Rapper Indicted for Funneling Millions in Foreign Money into Obama Presidential Campaign


Former Fugees rapper Pras Michel pleaded not guilty to four federal charges of conspiracy and falsifying records stemming from the rapper’s alleged role in campaign finance violations to benefit Barack Obama’s 2012 campaign.

The DOJ accused Michel of funneling $21 million in foreign money into pro-Obama super PACs without disclosing the origins, which was reportedly tied to Malaysian businessman, Jho Low.

Jho Low was indicted last year on conspiracy charges related to a scam bilking 1MBD of hundreds of millions of dollars, but will face additional charges along with Pras Michel – Low, however remains at large.

The Justice Department announced Pras Michel was hit with a four-count indictment including conspiracy to defraud the US and making foreign campaign contributions was unsealed Friday in the District of Columbia.

Via the DOJ:

According to the indictment, between June 2012 and November 2012, Low directed the transfer of approximately $21,600,000 from foreign entities and accounts to Michel for the purpose of funneling significant sums of money into the United States presidential election as purportedly legitimate contributions, all while concealing the true source of the money.  To facilitate the excessive contributions and conceal their true source, Michel paid approximately $865,000 of the money received from Low to about 20 straw donors, or conduits, so that the straw donors could make donations in their names to a presidential joint fundraising committee.  In addition, Michel personally directed more than $1 million of the money received from Low to an independent expenditure committee also involved in the presidential election in 2012.

The indictment also alleges that by funneling campaign contributions through straw donors, Michel caused a presidential joint fundraising committee to submit false reports to the Federal Election Commission (FEC), including a false amended report in June 2013.  The committee’s reports were false because they identified the straw donors, rather than Low or Michel, as the true source of the contributions.  In addition, the indictment alleges that by contributing more than $1 million of the money he received from Low to an independent expenditure committee, Michel also caused that committee to submit false reports to the FEC, insofar as those reports identified Michel as the source of the contributions when, in fact, it was Low.  The indictment further alleges that in June 2015, Michel submitted a false declaration to the FEC in which he claimed that he had no reason to conceal the true source of his contributions to the independent expenditure committee in 2012, even though Michel knew that the true source of that money was Low and that Michel had funneled the foreign money into the election.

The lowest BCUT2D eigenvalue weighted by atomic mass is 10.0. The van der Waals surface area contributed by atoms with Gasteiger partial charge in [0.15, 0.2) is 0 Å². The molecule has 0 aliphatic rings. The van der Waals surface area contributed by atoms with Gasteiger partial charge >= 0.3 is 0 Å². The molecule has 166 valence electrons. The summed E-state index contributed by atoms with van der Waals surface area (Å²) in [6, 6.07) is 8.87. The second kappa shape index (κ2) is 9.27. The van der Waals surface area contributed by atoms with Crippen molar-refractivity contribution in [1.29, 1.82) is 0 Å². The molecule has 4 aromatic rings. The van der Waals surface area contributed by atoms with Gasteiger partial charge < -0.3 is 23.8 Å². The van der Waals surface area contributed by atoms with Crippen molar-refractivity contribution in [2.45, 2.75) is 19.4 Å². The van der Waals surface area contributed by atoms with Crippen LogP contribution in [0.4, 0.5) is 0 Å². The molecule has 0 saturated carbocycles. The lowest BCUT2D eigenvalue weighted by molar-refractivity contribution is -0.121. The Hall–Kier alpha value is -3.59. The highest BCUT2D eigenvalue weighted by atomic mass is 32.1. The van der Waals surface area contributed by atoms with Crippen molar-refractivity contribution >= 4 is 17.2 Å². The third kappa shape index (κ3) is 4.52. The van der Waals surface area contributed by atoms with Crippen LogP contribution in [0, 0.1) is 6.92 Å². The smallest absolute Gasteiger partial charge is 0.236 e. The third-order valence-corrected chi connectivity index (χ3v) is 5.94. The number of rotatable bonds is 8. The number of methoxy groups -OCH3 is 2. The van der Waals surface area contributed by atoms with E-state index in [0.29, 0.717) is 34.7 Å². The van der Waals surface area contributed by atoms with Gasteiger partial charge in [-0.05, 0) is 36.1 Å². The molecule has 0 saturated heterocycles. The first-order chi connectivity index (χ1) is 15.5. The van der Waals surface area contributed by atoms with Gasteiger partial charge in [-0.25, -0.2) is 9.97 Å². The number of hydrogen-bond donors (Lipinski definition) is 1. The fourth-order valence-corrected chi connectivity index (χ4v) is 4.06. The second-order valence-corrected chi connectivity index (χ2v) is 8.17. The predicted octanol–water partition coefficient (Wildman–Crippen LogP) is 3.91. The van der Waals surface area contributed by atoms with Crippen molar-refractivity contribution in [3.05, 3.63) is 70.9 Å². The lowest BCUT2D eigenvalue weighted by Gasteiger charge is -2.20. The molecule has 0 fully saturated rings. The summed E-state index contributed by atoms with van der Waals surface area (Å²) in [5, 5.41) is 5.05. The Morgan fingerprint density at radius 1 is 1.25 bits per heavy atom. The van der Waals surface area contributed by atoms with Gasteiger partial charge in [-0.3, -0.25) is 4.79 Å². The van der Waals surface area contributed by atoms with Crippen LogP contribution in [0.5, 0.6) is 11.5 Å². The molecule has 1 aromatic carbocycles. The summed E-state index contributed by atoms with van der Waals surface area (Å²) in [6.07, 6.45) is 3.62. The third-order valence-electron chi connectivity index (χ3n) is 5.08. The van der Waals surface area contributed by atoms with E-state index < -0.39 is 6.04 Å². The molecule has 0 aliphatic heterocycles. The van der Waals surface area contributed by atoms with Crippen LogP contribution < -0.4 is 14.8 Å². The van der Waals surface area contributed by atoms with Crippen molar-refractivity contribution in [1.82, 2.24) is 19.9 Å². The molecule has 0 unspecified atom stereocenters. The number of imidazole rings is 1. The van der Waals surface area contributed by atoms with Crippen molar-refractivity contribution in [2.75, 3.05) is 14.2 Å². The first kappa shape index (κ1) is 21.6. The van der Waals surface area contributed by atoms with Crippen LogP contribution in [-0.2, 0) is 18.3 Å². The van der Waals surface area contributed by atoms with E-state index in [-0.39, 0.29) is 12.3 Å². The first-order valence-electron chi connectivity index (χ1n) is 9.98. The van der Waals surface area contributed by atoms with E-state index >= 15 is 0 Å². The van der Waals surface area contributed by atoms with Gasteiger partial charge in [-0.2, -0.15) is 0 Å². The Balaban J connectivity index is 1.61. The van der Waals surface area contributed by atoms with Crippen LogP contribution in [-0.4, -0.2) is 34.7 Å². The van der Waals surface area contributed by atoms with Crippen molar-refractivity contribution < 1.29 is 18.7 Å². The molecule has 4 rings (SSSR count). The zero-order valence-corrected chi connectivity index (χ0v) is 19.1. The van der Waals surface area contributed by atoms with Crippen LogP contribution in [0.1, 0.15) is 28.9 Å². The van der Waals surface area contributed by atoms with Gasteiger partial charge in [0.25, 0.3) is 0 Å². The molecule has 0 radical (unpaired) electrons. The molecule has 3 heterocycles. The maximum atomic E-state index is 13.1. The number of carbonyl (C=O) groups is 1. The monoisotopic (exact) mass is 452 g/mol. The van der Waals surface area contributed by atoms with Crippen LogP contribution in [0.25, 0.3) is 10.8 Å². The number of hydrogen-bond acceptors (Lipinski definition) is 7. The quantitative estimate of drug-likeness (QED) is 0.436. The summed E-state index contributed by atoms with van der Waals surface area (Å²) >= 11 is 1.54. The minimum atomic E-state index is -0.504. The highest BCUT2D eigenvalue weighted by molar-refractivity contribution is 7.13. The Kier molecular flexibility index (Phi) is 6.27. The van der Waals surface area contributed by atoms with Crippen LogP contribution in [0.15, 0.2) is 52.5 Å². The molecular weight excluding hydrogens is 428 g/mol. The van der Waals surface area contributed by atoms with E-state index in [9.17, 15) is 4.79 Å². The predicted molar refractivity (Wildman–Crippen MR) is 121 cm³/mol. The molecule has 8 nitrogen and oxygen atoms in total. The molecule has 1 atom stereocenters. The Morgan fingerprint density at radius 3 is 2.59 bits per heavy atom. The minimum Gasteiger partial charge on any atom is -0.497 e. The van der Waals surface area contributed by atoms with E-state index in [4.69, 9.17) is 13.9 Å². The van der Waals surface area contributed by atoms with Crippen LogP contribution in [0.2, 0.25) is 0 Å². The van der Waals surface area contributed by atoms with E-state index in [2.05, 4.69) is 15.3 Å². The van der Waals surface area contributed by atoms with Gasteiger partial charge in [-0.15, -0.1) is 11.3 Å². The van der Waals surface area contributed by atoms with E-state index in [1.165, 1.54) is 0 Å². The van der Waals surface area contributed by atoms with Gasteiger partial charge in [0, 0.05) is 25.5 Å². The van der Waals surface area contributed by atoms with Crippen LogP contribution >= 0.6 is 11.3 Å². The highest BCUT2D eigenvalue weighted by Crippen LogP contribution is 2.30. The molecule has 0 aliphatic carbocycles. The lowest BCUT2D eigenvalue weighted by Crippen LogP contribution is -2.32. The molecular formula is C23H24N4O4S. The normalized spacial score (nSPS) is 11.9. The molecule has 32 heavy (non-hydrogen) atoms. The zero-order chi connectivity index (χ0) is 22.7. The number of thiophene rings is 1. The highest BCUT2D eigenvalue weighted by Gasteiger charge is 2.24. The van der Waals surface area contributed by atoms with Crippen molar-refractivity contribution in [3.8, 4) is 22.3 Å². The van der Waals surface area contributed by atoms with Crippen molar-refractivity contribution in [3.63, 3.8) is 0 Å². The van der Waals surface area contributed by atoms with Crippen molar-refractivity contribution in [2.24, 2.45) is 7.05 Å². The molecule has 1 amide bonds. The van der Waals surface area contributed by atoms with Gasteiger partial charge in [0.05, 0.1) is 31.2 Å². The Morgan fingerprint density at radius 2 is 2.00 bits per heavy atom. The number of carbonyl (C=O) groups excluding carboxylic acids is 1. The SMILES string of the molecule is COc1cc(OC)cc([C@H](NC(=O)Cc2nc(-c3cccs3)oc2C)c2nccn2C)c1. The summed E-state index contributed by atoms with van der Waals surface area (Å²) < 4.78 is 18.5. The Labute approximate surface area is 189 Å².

To what degree did Asia fund Barack Obama’s 2012 campaign?

Under federal election law, contributions from foreign sources are prohibited. But the law also doesn’t require a campaign to disclose the source of contributions less than $200, and it doesn’t even have to keep records for those giving less than $50.

In September, for instance, Obama’s campaign announced it had raised $181 million. But if you’re looking for transparency, you won’t find it: Just 2% of that amount — $3.6 million — has to be reported to the FEC.

Of special concern are funds flowing into the Obama campaign from foreign sources, especially China.

In 2008, Robert Roche, a U.S. businessman based in Shanghai with extensive commercial ties to the Chinese government, bought the website Obama.com.

Roche, a big-time bundler for Obama, was given a place of honor at the head table with Obama and first lady Michelle Obama at a 2011 state dinner for Chinese President Hu Jintao. Nothing illegal about that.

It’s not clear Roche still even owns Obama.com. But this year, suspiciously, the site began sending visitors to the Obama campaign’s donation page on the Web. Some 68% of Obama.com’s visitors are foreign.

Similarly, the Obama re-election campaign itself seems to be encouraging illegal foreign contributions.

Its social media website, my.barackobama.com, gets about 20% of its visitors from foreign locations. Anyone who uses the website, says the GAI, “immediately begins receiving solicitations for donations.”

However, “At no point … is a visitor asked whether he or she can legally donate to a U.S. election,” it notes.

The revelation is troubling, since China’s government has a history of trying to manipulate U.S. politicians, especially — but not exclusively — Democrats.

In 1996, Chinese agent Johnny Chung gave almost $100,000 to American politicians, much of it from powerful members of China’s military. Chung reportedly gave $300,000 to President Clinton’s campaign.

The Justice Department in 1997 launched two investigations of reported attempts of high-level Chinese officials to “buy influence” with U.S. politicians, especially the Democratic National Committee.

With the Internet, China seems to have found a road to political clout bigger than an eight-lane highway.

Sources: The Gateway Pundit, Investors



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